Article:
UK Marines seize Iran oil tanker over Syria sanctions - GulfToday

UK Marines seize Iran oil tanker over Syria sanctions


A British Royal Navy ship (left) patrols near supertanker Grace 1 off the coast of Gibraltar on Thursday. Agence France-Presse

British Royal Marines seized an oil tanker in Gibraltar on Thursday accused of bringing oil to Syria in violation of EU sanctions, a dramatic step that could escalate confrontation between the West and Iran.

The Grace 1 tanker was impounded in the British territory at the mouth of the Mediterranean Sea after sailing around Africa from Middle East. Iran condemned the “illegal interception” and the Britain’s Foreign Office confirmed that its ambassador to Tehran had been summoned.

A spokesman for the Foreign Office said the ambassador will reiterate Britain’s support for Gibraltar’s seizure of the ship.

In a statement, Britain’s foreign office said “we welcome this firm action by the Gibraltarian authorities, acting to enforce the EU Syria Sanctions regime.”

“We have reason to believe that the ‘Grace 1’ was carrying its shipment of crude oil to the Banyas Refinery in Syria,” Gibraltar’s Chief Minister Fabian Picardo said in a statement.

“With my consent, our port and law enforcement agencies sought the assistance of the Royal Marines in carrying out this operation.”

“That refinery is the property of an entity that is subject to European Union sanctions against Syria.”

“We have detained the vessel and its cargo,” Picardo said.

Picardo said he had “written this morning to the Presidents of the European Commission and Council, setting out the details of the sanctions which we have enforced.”

Spanish Foreign Minister Josep Borrell told reporters the vessel was detained at the request of the United States.

Shipping data reviewed by Reuters suggests it had been loaded with Iranian oil off the coast of Iran, although its documents say the oil is from neighbouring Iraq.

The authorities in Gibraltar made no reference to the source of the oil when they seized it under the authority of European sanctions against Syria that have been in place for years.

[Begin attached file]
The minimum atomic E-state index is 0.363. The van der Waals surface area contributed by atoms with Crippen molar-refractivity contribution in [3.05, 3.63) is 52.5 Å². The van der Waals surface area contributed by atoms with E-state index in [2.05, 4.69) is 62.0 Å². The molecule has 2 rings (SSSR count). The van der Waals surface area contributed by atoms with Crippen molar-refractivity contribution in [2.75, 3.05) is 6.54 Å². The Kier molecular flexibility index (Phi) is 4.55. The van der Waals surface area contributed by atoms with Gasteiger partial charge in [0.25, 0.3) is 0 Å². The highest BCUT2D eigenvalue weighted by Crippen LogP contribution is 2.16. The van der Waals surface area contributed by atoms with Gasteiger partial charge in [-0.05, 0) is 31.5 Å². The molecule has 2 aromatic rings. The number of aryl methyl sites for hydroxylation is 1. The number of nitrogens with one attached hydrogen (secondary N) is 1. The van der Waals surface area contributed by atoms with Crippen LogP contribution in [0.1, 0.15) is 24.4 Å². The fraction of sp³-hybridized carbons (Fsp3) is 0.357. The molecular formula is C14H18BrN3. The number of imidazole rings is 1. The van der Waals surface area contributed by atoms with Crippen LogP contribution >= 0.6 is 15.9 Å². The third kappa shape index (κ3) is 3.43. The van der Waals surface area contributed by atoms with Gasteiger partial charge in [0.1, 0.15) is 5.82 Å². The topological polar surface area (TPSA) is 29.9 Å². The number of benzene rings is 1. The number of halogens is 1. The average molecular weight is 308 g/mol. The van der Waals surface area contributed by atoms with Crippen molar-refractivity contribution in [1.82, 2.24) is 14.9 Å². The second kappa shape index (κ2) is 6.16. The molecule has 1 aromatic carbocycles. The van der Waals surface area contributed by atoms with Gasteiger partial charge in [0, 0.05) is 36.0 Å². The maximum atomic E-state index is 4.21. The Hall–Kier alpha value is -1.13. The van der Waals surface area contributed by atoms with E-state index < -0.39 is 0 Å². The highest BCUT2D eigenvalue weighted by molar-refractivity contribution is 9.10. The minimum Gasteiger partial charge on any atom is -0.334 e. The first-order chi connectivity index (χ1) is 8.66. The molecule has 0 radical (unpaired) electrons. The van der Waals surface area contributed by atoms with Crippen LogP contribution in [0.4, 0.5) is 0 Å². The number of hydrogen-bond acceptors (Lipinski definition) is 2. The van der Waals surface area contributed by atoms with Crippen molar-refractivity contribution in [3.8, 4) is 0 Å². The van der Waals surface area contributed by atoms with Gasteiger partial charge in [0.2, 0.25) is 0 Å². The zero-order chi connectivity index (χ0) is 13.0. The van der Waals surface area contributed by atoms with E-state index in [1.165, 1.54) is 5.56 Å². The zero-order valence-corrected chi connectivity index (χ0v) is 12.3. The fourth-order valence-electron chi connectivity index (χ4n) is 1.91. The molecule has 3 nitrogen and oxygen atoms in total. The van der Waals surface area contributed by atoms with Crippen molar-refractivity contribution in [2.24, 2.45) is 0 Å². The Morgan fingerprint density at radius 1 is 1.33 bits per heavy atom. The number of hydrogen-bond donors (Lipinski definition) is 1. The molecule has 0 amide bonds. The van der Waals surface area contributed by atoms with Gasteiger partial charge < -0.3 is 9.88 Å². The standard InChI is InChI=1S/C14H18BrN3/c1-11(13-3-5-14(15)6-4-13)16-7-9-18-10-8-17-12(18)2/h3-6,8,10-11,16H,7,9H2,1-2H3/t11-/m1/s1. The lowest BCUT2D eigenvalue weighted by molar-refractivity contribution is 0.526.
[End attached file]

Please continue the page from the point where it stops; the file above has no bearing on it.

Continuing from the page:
A spokesman for British Prime Minister Theresa May welcomed Gibraltar’s move, though the incident could also signal some tensions within Europe.

Spain, which challenges British ownership of Gibraltar, said the action was prompted by a US request to Britain and appeared to have taken place in Spanish waters. Britain’s Foreign Office did not respond to a request for comment.

While Europe has banned oil shipments to Syria since 2011, it had never seized a tanker at sea.

“This is the first time that the EU has done something so public and so aggressive. I imagine it was also coordinated in some manner with the US given that Nato member forces have been involved,” said Matthew Oresman, a partner with law firm Pillsbury Winthrop Shaw Pittman who advises firms on sanctions.

“This is likely to have been meant as a signal to Syria and Iran - as well as the US - that Europe takes sanctions enforcement seriously and that the EU can also respond to Iranian brinkmanship related to ongoing nuclear negotiations.”

Homayoun Falakshahi, Senior Analyst at London-based energy data firm Kpler said the ship had loaded Iranian crude in mid-April from Iran’s export port of Kharg Island.

A maritime intelligence source said the ship may have made the journey around Africa to avoid the Suez Canal, where such a large super-tanker would have had to unload its oil and refill after passing through, exposing its cargo to potential seizure.

The likelihood that the cargo was Iranian drew a link between the incident and a new US effort to halt all global sales of Iranian crude, which Tehran has described as an illegal “economic war” against it.

Iran has long been supplying its allies in Syria with oil despite such sanctions. What is new now is US sanctions on Iran itself. They were imposed last year when President Donald Trump pulled out of an agreement that guaranteed Tehran access to world trade in return for curbs on its nuclear programme.

Those sanctions have been tightened sharply since May, effectively forcing Iran off of mainstream crude markets, making it desperate for alternative ways to sell oil and more reliant on its tanker fleet to store supplies it cannot sell.

European countries opposed Trump’s decision to exit the nuclear deal last year, and they have promised to help Iran find alternative ways to export.


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